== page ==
# Childhood and adulthood determinants of knee joint health in young adults

Eathakkattu Antony, BS 2015 , 'Childhood and adulthood determinants of knee joint health in young adults', PhD thesis, University of Tasmania.

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## Abstract

Osteoarthritis (OA) is the most common joint disorder in adults around the world. Knee OA is the most common form of OA and results in deterioration of knee structure and function for which there is no cure. The risk factors for OA include age, female sex obesity and injury, but the effect of physical activity on knee joint health is still controversial. Identifying modifiable risk factors early in life has the potential to prevent the development of knee OA in later life; however, there is sparse evidence relating childhood factors such as physical fitness and fatness to adult joint health. Knee magnetic resonance imaging (MRI) has revolutionised the knee OA research with its ability to quantify the different knee structures and to grade the abnormalities of these structures. Some of these quantified structures such as tibial bone area and tibial cartilage volume and the structural abnormalities such as subchondral bone marrow lesions (BMLs), cartilage defects and meniscal lesions are known to be associated with the development and progression of OA in later life.
The aims of this thesis are to determine whether physical activity, physical performance measures and fatness in childhood measured 25 years prior are associated with knee joint structure and symptoms in young adults, and to explore the correlates of knee structural and functional measures in young adults.
Participants broadly representative of the Australian population were selected from the Australian Schools Health and Fitness Survey (ASHFS) of 1985. Participants of ASHFS underwent anthropometric and physical performance measurements during childhood (age 7-15 years). They were followed up and these measurements were repeated 20 years later in Childhood Determinants of Adult Health (CDAH) study. Physical performance measures included physical fitness measures such as physical work capacity at 170 beats/min (PWC_170), running times, sit-ups, long jump and leg muscle strength. Physical activity, smoking and alcohol history were recorded using questionnaires. Body mass index (BMI), lean mass, fat mass and waist hip ratio were calculated from the anthropometric measurements.
A representative sub-sample (n=330, aged 31-41 years, female 47%) underwent magnetic resonance imaging (MRI) of their knees as well as questionnaires on knee pain five years later in CDAH Knee Cartilage study. MRI scans were processed to determine the structural measures such as tibial bone size and cartilage volume and structural abnormalities such as BML, cartilage defects, and meniscal abnormalities. The associations of childhood factors with adult knee structures and symptoms were determined. The associations of adulthood factors such as physical activity, cholesterol levels, sex hormones and systemic inflammatory markers with adult knee structures were also determined.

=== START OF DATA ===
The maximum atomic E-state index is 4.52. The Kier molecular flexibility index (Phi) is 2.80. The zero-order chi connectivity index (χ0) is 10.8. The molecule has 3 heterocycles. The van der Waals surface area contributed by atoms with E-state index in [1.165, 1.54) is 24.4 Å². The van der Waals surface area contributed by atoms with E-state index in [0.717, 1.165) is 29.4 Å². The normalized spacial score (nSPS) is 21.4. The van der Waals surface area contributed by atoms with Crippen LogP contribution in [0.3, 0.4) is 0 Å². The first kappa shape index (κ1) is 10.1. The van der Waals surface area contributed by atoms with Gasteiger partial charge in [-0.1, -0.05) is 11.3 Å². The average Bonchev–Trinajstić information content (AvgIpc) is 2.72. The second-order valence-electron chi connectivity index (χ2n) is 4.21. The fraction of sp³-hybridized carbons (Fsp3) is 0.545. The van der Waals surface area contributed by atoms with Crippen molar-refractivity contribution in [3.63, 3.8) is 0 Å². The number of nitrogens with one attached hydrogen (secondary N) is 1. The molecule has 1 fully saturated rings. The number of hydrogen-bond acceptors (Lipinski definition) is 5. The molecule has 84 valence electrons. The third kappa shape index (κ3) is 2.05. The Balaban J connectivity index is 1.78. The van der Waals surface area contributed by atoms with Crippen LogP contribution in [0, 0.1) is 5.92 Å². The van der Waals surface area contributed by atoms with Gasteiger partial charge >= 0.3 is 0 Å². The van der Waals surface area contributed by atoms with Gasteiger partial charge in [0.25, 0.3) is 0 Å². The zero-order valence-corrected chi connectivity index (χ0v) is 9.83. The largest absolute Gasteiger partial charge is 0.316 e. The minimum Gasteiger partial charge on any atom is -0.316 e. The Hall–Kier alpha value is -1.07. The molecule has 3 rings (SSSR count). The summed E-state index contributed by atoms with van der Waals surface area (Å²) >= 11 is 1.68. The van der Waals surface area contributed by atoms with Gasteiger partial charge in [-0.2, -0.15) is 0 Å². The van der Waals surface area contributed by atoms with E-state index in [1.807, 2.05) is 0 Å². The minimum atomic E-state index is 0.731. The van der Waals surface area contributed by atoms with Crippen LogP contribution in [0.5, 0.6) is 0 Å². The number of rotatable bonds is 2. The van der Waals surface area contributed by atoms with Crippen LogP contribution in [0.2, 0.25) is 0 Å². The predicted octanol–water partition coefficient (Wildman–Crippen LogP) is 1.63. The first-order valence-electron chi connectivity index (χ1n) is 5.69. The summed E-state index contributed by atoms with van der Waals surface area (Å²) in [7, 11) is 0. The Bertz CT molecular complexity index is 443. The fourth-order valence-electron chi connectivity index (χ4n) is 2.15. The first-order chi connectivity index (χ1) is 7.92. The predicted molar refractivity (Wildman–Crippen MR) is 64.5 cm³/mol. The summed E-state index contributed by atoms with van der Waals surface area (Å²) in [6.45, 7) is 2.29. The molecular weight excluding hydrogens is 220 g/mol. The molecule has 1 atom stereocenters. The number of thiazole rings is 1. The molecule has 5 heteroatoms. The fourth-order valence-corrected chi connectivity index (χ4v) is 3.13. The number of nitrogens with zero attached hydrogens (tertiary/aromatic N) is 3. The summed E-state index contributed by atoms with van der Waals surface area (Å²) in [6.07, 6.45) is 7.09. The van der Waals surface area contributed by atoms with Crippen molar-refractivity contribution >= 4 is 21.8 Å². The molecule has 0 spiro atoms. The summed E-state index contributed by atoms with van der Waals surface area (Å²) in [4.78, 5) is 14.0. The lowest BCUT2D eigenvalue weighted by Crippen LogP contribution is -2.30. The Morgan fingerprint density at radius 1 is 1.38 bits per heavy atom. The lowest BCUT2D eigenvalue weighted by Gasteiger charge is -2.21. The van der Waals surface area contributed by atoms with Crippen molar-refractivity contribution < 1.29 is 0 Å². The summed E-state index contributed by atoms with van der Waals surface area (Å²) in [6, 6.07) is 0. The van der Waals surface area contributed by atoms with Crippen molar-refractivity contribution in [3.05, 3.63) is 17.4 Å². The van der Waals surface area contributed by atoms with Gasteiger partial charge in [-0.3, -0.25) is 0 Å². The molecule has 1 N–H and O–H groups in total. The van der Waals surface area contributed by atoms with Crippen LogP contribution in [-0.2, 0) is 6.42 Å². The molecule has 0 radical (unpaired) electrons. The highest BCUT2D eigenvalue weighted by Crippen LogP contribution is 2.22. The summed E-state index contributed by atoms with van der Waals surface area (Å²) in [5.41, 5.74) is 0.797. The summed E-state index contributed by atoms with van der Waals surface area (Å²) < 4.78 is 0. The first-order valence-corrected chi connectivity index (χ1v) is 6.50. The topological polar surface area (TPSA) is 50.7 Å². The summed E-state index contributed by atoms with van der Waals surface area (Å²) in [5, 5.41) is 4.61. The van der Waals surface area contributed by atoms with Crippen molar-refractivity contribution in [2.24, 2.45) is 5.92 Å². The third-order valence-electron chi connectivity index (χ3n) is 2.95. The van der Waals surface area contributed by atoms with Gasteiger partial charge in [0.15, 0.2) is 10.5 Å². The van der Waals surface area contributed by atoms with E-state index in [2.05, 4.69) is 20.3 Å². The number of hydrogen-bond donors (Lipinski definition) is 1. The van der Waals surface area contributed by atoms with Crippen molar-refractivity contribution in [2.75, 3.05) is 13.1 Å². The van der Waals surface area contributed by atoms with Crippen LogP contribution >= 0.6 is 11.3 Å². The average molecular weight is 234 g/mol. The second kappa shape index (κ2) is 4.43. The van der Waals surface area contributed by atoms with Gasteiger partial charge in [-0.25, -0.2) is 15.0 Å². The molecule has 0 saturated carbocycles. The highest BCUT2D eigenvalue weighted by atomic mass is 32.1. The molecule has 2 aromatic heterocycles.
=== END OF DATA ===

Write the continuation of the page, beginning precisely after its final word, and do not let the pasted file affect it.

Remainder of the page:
Childhood physical performance measures including cardiorespiratory fitness measures were beneficially associated with adulthood knee bone size and cartilage volume, independent of the adult-attained fitness level. Cartilage volume accrual was partially mediated by bone size, indicating the importance of subchondral bone in the development of cartilage in adulthood.
Childhood overweight measures were associated with higher knee pain in adulthood independent of adulthood overweight status. The trajectory of overweight status from childhood to adulthood indicated that participants who were overweight at both childhood and adulthood have the highest prevalence and risk of knee pain in adulthood.
Knee cartilage volume measured in young adults was associated with body composition, physical activity, physical performance measures, sex hormones and fibrinogen measured five years prior. The association of physical activity and fitness with cartilage volume was independent of each other suggesting the influence of environmental factors and the potential for intervention to increase knee cartilage volume.
Subchondral bone abnormalities such as BMLs in young adults were positively associated with knee symptoms and other knee structural abnormalities such as cartilage defects and meniscal lesions. Moderate physical activity and higher high-density lipoprotein (HDL) cholesterol may be protective while vigorous physical activity may weakly increase the risk of medial tibiofemoral BMLs in young adults.
In conclusion, physical performance measures and/or physical activity in childhood and adulthood are beneficially associated with tibial cartilage volume and tibial bone size measured in adulthood. Obesity measures in childhood and adulthood are detrimentally associated with knee pain and/or structural abnormalities measured through MRI. These findings suggest the importance of increasing physical activity/fitness and reducing overweight in childhood and adulthood to have a healthy knee joint which may prevent the development of OA in later life. The positive association of sex hormone binding globulin and the negative association of inflammatory markers with knee cartilage volume indicate the possibility of intervention in modifying knee joint health.